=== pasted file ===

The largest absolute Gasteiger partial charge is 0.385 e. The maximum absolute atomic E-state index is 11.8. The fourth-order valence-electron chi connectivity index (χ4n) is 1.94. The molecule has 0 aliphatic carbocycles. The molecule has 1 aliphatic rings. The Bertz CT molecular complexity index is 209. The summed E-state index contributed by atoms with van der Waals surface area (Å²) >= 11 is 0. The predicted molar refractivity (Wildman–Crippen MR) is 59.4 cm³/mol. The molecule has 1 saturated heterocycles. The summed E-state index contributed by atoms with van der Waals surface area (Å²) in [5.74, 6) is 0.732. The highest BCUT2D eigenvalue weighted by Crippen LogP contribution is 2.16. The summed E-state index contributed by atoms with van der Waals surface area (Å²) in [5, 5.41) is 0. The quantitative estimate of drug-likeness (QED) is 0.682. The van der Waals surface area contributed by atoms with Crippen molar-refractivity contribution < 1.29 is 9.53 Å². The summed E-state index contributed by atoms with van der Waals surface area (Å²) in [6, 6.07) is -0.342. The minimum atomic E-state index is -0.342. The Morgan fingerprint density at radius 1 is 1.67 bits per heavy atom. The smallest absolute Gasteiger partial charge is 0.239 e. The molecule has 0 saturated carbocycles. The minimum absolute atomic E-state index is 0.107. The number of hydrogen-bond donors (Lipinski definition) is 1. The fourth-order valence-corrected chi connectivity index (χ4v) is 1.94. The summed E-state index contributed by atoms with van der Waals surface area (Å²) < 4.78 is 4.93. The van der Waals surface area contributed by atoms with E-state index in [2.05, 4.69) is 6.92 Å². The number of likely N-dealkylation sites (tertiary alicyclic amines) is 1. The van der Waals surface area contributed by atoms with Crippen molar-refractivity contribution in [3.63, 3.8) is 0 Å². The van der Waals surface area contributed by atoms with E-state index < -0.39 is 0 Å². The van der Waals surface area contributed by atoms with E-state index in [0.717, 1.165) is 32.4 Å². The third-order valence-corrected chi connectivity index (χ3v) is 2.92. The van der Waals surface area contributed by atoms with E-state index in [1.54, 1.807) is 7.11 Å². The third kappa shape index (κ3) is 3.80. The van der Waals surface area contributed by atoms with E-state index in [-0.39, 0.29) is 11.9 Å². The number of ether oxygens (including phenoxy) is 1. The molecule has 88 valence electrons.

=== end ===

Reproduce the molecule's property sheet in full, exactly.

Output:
The largest absolute Gasteiger partial charge is 0.385 e. The maximum absolute atomic E-state index is 11.8. The fourth-order valence-electron chi connectivity index (χ4n) is 1.94. The molecule has 0 aliphatic carbocycles. The molecule has 1 aliphatic rings. The Bertz CT molecular complexity index is 209. The summed E-state index contributed by atoms with van der Waals surface area (Å²) >= 11 is 0. The predicted molar refractivity (Wildman–Crippen MR) is 59.4 cm³/mol. The molecule has 1 saturated heterocycles. The summed E-state index contributed by atoms with van der Waals surface area (Å²) in [5.74, 6) is 0.732. The highest BCUT2D eigenvalue weighted by Crippen LogP contribution is 2.16. The summed E-state index contributed by atoms with van der Waals surface area (Å²) in [5, 5.41) is 0. The quantitative estimate of drug-likeness (QED) is 0.682. The van der Waals surface area contributed by atoms with Crippen molar-refractivity contribution < 1.29 is 9.53 Å². The summed E-state index contributed by atoms with van der Waals surface area (Å²) in [6, 6.07) is -0.342. The minimum atomic E-state index is -0.342. The Morgan fingerprint density at radius 1 is 1.67 bits per heavy atom. The smallest absolute Gasteiger partial charge is 0.239 e. The molecule has 0 saturated carbocycles. The minimum absolute atomic E-state index is 0.107. The number of hydrogen-bond donors (Lipinski definition) is 1. The fourth-order valence-corrected chi connectivity index (χ4v) is 1.94. The summed E-state index contributed by atoms with van der Waals surface area (Å²) < 4.78 is 4.93. The van der Waals surface area contributed by atoms with E-state index in [2.05, 4.69) is 6.92 Å². The number of likely N-dealkylation sites (tertiary alicyclic amines) is 1. The van der Waals surface area contributed by atoms with Crippen molar-refractivity contribution in [3.63, 3.8) is 0 Å². The van der Waals surface area contributed by atoms with E-state index < -0.39 is 0 Å². The van der Waals surface area contributed by atoms with E-state index in [0.717, 1.165) is 32.4 Å². The third-order valence-corrected chi connectivity index (χ3v) is 2.92. The van der Waals surface area contributed by atoms with E-state index in [1.54, 1.807) is 7.11 Å². The third kappa shape index (κ3) is 3.80. The van der Waals surface area contributed by atoms with E-state index in [-0.39, 0.29) is 11.9 Å². The number of ether oxygens (including phenoxy) is 1. The molecule has 88 valence electrons.